This inaugural issue of Canadian Planning and Policy represents a contribution to the urgent task of formulating a national urban strategy in Canada. It embraces a breadth of approaches to urban issues and illustrates the work of different communities of scholars in planning and urban affairs. The authors and peer reviewers contributing to the project are mainly academic members of the Canadian Institute of Planners, and hail from every region of the country.
The topics of interest and the methodologies upon which the contributions rest vary widely, yet the authors share an interest in contributing their perspectives to the urban crisis as it is manifest in Canada. They have moved well beyond the recognition that current practices in planning and policymaking have failed to come to terms with several key issues. The pages of the journal suggest planning and policy alternatives for adoption over different time horizons, and numerous new areas for investigation.
A particularly important thread unifying the different perspectives and foci in the collection is the connection between the physical form of urban areas and the governance structures that have administered the production of settlement space. It can be seen that contemporary governance arrangements are consistent with predominant physical patterns, and that alteration of urban form will, in many cases, require alteration of governance structures.
In the lead article Jeanne Wolfe, FCIP and Professor Emeritus at the School of Planning at McGill, sets a rich context for the papers by providing a critique of the Task Force on Urban Issues. Focussing on the historical record as well as recent events, Wolfe examines traditions of urban policy in Canada as a federal institution and relates the Task Force recommendations to these precedents. She pulls no punches in pointing to major gaps in the analysis and focus, and argues for a research funding mechanism in order to support the production of useful knowledge on urban issues.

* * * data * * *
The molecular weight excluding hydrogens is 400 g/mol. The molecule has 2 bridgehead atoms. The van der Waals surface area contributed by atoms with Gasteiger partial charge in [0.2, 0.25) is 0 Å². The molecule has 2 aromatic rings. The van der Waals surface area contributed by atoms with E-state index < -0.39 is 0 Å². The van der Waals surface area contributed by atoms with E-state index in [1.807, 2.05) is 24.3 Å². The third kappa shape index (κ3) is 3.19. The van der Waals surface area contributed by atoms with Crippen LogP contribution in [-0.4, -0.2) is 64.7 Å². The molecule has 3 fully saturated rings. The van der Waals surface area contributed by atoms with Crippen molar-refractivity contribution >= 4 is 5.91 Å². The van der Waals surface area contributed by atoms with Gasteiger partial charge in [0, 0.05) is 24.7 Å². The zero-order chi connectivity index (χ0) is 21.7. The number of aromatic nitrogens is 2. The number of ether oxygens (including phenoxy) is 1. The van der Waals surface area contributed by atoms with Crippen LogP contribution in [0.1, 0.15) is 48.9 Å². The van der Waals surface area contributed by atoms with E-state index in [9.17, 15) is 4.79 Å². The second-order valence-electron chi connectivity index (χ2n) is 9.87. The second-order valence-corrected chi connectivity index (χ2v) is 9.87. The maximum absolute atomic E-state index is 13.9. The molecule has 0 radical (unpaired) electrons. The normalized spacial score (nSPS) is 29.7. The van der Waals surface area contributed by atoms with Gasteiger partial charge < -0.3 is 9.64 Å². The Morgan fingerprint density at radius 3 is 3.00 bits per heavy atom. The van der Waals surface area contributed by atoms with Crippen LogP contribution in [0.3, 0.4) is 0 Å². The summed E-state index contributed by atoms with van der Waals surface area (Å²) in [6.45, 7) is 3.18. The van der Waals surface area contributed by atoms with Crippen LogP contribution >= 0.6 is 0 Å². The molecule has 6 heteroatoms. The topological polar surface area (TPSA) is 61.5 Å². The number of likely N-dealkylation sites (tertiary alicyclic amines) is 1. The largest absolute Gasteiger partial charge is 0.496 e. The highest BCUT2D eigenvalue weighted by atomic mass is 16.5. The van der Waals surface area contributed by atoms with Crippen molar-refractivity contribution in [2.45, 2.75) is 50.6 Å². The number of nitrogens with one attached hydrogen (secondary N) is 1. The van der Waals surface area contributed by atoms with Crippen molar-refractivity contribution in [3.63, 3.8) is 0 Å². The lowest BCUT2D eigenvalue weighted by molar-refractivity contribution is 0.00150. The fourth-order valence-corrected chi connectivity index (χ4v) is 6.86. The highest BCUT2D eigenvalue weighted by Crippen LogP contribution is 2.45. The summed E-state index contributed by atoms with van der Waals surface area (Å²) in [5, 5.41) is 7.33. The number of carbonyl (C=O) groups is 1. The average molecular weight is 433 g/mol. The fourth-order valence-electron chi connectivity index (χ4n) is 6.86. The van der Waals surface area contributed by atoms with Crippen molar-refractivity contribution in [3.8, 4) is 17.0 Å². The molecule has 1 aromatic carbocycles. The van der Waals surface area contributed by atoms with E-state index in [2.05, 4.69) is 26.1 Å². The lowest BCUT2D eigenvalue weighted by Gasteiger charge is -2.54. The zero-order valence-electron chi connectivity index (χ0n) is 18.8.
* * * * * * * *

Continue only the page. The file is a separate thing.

Larry Bourne and Jim Simmons of the University of Toronto note the differentiation of the country into two types of regions: the few dozen large and growing urban areas; and the multitudinous small places, with low or negative rates of growth. They argue that the entire urban system should be the lens through which territorial development is considered, and highlight the urgent policy issue that governance practices in Canada do not relate to the urban system as a whole, severely undermining the collective capability to organize basic functions such as urban expansion.
Pierre Filion of the University of Waterloo examines smart growth as a set of principles militating against sprawl, first tracing the origin of the concept. He offers an insightful account of the factors underlying the persistence of contemporary patterns of urban expansion, in terms of three "systems of interrelated causation." Filion is critically supportive of smart growth and suggests that, despite restrictions imposed by the political environment, it can avoid confrontation with these three dynamics, and he provides two schematics to illustrate the claim. …